Dear Miss Manners: While staying at my boyfriend’s family’s cabin for a holiday weekend, we encountered a generation gap in diet styles. His parents, in their efforts to “treat” us, prepared three meat-and-potatoes-type meals each day, like bacon, pancakes and potatoes for breakfast, and dessert at each meal.
In addition, they asked us again and again to “finish up the last serving,” in many cases stuffing us to the point of indigestion. We arrived with some of our own groceries, primarily vegetables, yogurt and fruit, in an attempt to pre-empt some of this, to no avail.
How can we convey our healthier eating preferences without hurting their feelings? My boyfriend and I are both fit and active. His parents have heart conditions and high cholesterol.
Gentle Reader: That makes it easier. Not on them, of course, but on you. You should not be dealing with your appetites, but with theirs. Their son must start with an expression of serious concern about their health, and a plea that they at least try to eat more sensibly.
You must stay out of this, only jumping in enthusiastically when he asks that they let the two of you cook for them for a weekend, promising that you will both do your best to make the food enticing.
Miss Manners cautions you not to speak of this as a diet, and not to notice if they are sneaking food on the side. At the very least, you will have had a weekend to your taste, and perhaps even have benefited them.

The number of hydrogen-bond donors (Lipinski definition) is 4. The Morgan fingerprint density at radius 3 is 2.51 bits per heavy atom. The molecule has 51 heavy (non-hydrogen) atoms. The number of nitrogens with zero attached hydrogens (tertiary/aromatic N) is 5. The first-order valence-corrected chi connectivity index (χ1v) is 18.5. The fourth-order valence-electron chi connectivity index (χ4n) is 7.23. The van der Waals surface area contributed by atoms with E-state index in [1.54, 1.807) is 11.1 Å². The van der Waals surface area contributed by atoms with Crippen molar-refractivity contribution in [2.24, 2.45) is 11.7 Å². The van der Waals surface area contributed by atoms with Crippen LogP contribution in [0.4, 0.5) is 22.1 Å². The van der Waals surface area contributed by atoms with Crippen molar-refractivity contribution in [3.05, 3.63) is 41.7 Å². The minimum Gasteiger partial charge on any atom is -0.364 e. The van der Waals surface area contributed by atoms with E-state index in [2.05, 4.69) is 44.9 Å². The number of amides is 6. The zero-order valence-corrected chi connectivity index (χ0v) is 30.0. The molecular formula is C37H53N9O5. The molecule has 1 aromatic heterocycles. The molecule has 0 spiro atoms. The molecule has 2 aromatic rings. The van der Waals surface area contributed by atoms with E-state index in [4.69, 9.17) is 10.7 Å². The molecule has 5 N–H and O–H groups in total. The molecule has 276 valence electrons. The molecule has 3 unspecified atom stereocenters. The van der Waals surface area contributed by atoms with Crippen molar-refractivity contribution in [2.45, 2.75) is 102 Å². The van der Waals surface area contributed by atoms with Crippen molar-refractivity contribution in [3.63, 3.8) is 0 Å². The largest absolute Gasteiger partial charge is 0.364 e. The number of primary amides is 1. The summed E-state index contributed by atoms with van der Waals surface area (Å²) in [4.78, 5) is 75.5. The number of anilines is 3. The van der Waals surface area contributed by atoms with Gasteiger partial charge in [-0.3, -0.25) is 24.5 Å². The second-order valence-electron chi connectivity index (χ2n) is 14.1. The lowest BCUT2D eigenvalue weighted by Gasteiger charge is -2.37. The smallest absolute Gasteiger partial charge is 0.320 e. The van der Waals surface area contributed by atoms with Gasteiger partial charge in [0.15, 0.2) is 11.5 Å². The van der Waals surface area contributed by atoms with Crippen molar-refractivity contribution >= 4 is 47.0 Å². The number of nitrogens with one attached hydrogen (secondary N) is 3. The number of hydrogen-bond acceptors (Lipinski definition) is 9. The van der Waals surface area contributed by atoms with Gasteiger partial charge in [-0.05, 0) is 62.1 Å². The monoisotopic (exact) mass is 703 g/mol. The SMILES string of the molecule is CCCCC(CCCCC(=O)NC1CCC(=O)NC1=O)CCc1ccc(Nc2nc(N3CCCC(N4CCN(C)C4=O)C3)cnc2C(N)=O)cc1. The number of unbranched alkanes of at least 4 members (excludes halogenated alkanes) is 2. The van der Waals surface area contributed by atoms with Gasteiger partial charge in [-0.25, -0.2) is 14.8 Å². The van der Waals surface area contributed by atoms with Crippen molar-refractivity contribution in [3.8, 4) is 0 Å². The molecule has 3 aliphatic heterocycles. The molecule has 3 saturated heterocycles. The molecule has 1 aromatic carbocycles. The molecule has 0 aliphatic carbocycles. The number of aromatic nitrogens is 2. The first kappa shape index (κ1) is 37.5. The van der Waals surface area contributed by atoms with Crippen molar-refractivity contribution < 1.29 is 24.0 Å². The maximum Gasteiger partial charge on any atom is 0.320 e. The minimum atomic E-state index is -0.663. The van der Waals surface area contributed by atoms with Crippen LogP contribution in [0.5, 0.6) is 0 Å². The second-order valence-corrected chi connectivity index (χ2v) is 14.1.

Deflecting nosy queries
Dear Miss Manners: I am an artist and participate in many art shows. Generally these shows and festivals are on the weekends, open to the public. Often they are set up on city streets and in parks.
Many times, people will ask if my work is selling. It usually is, “Are you selling anything? Making any money?” Sometimes it is worse – people think nothing of asking if I am actually making a living. I want to be polite, but I also want to try to make them understand this is not an appropriate question.
How should I respond to these questions?
Gentle Reader: Try, “Yes, I went into it for the money. What I really dreamed of doing, ever since I was a small child, was to become a stockbroker.”
Wearing red to wedding
Dear Miss Manners: Is it inappropriate to wear a red dress to a wedding? Somewhere I heard that it was a statement to say that you opposed the marriage.
Gentle Reader: There has been a ban on wedding guests wearing red. It was considered too racy for a wedding. Now that brides want to look racy, Miss Manners considers that a lost cause.
Theatergoers are rude
Dear Miss Manners: I have noticed that during New York Broadway shows, there is an increasing habit by usually wealthy, older patrons to open candy and eat/chew during the show. These tickets are not cheap, and I am wondering what to do about this. I have tried the “stare,” asking ushers, etc., and still the shows are being treated as $5 movies by the patrons. What to do as the next step?
Gentle Reader: You are not alone in believing that attendees at more expensive events should have better manners, or in observing that they do not.
However, while Miss Manners sympathizes with your frustration she believes that courtesy should be as common in the cheap seats as in the boxes.
The next step, when complaining to the ushers about the audience doesn’t work, is to complain about the ushers to the management.